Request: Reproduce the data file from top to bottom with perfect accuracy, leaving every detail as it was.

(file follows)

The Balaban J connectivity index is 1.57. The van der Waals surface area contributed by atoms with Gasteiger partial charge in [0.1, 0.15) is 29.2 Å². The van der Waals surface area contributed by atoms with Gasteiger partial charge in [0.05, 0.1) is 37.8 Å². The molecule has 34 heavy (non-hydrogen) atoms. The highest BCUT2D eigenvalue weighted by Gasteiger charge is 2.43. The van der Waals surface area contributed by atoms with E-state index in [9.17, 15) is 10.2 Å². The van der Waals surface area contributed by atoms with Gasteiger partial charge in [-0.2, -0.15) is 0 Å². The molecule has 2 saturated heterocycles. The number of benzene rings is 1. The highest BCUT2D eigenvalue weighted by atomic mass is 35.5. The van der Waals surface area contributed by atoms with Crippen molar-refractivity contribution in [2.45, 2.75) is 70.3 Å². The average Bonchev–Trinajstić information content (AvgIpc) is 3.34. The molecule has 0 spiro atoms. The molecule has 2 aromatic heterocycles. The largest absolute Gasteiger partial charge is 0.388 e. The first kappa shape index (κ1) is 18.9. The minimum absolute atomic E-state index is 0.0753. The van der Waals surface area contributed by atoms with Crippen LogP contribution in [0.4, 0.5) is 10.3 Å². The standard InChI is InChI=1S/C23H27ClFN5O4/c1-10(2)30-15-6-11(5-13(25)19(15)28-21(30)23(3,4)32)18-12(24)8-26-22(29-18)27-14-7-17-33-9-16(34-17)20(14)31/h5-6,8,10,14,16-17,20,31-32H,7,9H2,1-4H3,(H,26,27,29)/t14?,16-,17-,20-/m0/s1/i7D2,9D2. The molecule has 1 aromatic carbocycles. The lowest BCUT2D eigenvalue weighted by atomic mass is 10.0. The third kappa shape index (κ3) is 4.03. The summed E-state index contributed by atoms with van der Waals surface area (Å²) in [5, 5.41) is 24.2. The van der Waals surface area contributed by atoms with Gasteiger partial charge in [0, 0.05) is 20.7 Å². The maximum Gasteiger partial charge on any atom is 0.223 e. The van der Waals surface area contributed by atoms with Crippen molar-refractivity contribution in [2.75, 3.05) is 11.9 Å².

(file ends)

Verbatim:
The Balaban J connectivity index is 1.57. The van der Waals surface area contributed by atoms with Gasteiger partial charge in [0.1, 0.15) is 29.2 Å². The van der Waals surface area contributed by atoms with Gasteiger partial charge in [0.05, 0.1) is 37.8 Å². The molecule has 34 heavy (non-hydrogen) atoms. The highest BCUT2D eigenvalue weighted by Gasteiger charge is 2.43. The van der Waals surface area contributed by atoms with E-state index in [9.17, 15) is 10.2 Å². The van der Waals surface area contributed by atoms with Gasteiger partial charge in [-0.2, -0.15) is 0 Å². The molecule has 2 saturated heterocycles. The number of benzene rings is 1. The highest BCUT2D eigenvalue weighted by atomic mass is 35.5. The van der Waals surface area contributed by atoms with Crippen molar-refractivity contribution in [2.45, 2.75) is 70.3 Å². The average Bonchev–Trinajstić information content (AvgIpc) is 3.34. The molecule has 0 spiro atoms. The molecule has 2 aromatic heterocycles. The largest absolute Gasteiger partial charge is 0.388 e. The first kappa shape index (κ1) is 18.9. The minimum absolute atomic E-state index is 0.0753. The van der Waals surface area contributed by atoms with Crippen LogP contribution in [0.4, 0.5) is 10.3 Å². The standard InChI is InChI=1S/C23H27ClFN5O4/c1-10(2)30-15-6-11(5-13(25)19(15)28-21(30)23(3,4)32)18-12(24)8-26-22(29-18)27-14-7-17-33-9-16(34-17)20(14)31/h5-6,8,10,14,16-17,20,31-32H,7,9H2,1-4H3,(H,26,27,29)/t14?,16-,17-,20-/m0/s1/i7D2,9D2. The molecule has 1 aromatic carbocycles. The lowest BCUT2D eigenvalue weighted by atomic mass is 10.0. The third kappa shape index (κ3) is 4.03. The summed E-state index contributed by atoms with van der Waals surface area (Å²) in [5, 5.41) is 24.2. The van der Waals surface area contributed by atoms with Gasteiger partial charge in [0, 0.05) is 20.7 Å². The maximum Gasteiger partial charge on any atom is 0.223 e. The van der Waals surface area contributed by atoms with Crippen molar-refractivity contribution in [2.75, 3.05) is 11.9 Å².